Democracy is under attack, the pandemic refuses to end, inflation is skyrocketing, social inequalities are getting worse, and climate change is threatening to take us all down, but hey, do you want to go see art you can’t afford at Frieze New York? Yes, it’s art fair season and we’re here to comfort and entertain you during this difficult time of the year with a new edition of our art world Bingo card series (have you seen our recent Venice Biennale edition?). Buckle up as the global collector-art dealer class descends upon the city and the rest of us, for some reason, feel obliged to attend. In the words of the late comedian George Carlin, “It’s a big club, and you ain’t in it.” But if you have $300,000 to spend on a painting then congratulations: BINGO!
In an exhibition that consists of mostly small-scale black and white works on paper, viewer engagement almost magically awakens the sleepy room.
Maria Maea’s All in Time continues an intergenerational conversation and exemplifies the artist’s process, not simply the finished pieces.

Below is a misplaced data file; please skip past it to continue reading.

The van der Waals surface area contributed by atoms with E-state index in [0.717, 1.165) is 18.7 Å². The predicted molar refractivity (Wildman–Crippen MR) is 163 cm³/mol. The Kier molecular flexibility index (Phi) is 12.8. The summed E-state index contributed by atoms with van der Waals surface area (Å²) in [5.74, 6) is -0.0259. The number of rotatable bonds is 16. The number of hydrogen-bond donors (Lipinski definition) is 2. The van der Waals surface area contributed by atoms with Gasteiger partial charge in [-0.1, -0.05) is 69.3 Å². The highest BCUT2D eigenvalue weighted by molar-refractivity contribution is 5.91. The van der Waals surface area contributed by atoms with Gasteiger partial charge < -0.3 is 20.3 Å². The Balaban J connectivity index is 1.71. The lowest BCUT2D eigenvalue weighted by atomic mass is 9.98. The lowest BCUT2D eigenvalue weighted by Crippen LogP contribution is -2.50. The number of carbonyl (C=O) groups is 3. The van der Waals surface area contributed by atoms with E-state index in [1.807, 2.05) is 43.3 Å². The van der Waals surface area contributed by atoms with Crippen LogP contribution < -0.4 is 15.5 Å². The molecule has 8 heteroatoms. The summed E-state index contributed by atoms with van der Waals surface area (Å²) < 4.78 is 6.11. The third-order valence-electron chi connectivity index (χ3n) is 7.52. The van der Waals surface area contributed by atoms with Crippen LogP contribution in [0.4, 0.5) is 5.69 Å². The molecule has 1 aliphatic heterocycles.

The program, along with recently announced visiting critics, will provide long term funding, promote access, and safeguard experimentation for future students of color.
Koestler Arts works with incarcerated people and patients in secure mental health units, aiming to improve their lives through creativity.
Local artists and culture workers are wondering how the arena will impact the arts landscape, including museums and alternative spaces.
Huaca Pintada comprises a rare mixture of elements of two northern Peruvian civilizations.
Lensa AI’s digital avatars have captivated users, but some say the app is stealing from artists and reflects racial stereotypes.
Contemporary art, original sketches, and more explore how the Japanese character sprung from the pages of a manga and became a global cultural sensation.
New research contests the myth that it was Christianity’s opposition to public nudity that led to the decline in large-scale bathing in the late Roman Empire.
An exhibition at San Francisco’s Letterform Archive highlights typography’s role in iconic social movements from the 1800s through the present.
Eleven Contemporary Artists Explore the Meaning of Shelter at the Virginia Museum of Contemporary Art
Artists collaborate with nonprofit institutions and field experts to examine historical and contemporary determinants of housing and the feelings of safety and connection integral to places of living.
Rocks, ducks, and a self-organized survey of Gingham are some of the things to see right now in four Chicago art galleries.
Three weeks into their strike, part-time professors are escalating their protests, backed by public figures and disgruntled parents.